Are You Prepared for Any Situation?
Spur-of-the-moment plans also mean that you need to be prepared for anything. "Having a passport on hand and a suitcase of clothes in the trunk of your car can come in handy," suggests Moon. Some important things to have lined up in advance for the children in your care are packing lists, medical release forms and travel release forms.
She adds that thinking ahead is good for any type of nanny, because all nannies must have the "ability to jump in at any given time, in any given location and [know] that whatever happens, you have what is needed on hand to deal smoothly and calmly with it."
Can You Handle the Public and Paparazzi?
Hansen shares that she was once caught in a mob situation on a movie set: "I actually lost one of the girl's hands. It felt scary; [there were] a lot of people rushing in. It can be overwhelming that way."
Moon encourages celebrity nannies to be extra careful: "If you are with the parents, you have to be hyper-vigilant about who is around you. Are the paparazzi in the area trying to take pictures? Do the parents want pictures with the children or not?" She adds, "If you are out with the children alone, in all likelihood, the paparazzi won't be interested in the children, but other people might."
Do You Have Unique Talents?
Celebrities, like all parents, often look for nannies that are experienced and caring. But some may want caregivers who have a little something extra to offer. For example, Madonna's nanny Angela Jacobsen was fired because she didn't speak French. You'll be part of a glamour world and raising children in it -- your skills may need to reflect that above-and-beyond mentality.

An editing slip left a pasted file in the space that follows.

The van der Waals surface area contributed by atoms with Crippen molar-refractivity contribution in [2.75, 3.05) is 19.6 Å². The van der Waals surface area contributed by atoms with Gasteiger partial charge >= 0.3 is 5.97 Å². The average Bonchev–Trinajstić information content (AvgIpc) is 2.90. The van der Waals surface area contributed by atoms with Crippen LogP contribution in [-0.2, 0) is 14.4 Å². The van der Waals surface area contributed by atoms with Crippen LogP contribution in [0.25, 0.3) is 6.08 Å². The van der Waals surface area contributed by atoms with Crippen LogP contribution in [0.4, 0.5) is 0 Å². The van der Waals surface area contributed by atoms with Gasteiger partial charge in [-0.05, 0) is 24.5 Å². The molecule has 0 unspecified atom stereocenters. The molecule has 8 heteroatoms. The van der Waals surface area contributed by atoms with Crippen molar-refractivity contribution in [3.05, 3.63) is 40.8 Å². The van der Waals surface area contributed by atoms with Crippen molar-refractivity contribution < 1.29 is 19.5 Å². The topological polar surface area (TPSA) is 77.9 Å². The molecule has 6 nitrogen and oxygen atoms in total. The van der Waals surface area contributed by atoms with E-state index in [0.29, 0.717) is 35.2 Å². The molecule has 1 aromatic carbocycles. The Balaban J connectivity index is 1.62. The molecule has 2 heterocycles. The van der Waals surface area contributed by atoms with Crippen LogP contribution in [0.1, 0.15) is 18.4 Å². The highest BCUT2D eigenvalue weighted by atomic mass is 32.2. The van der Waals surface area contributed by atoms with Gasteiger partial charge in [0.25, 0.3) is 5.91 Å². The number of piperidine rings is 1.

Are You Comfortable Working Behind-the-Scenes?
Behan reminds nannies, "We are responsible for a lot of the child care, but it seems like most celebrity families take their children out in public."
In the public eye, a celebrity nanny must be willing to make it look like the parents are the primary caregivers, even if the nanny really does most of the work. For example, you may be required to jump out of a shot before the press snaps a photo.
"There's a fine line between mother and nanny. The mother hires you to love and nurture their family, but you don't want to cross that line." It's important for the nanny to remember that the parents' wishes must always surpass your own, even if you don't agree.
Every nanny is responsible for providing kind, thorough and compassionate care for her charges, and should possess most of these qualities as well. For the celebrity nanny, however, they are particularly important, as there are added elements that can challenge a caregiver. "You have to have a real love of children, because you will be tested. It is difficult and trying," says Hansen. However, if you're up for the challenge, working as a celebrity nanny can be a satisfying, fulfilling job that keeps you on your toes and provides once-in-a-lifetime experiences.
Meghan Ross is a freelance writer with a background in child development, education and family life.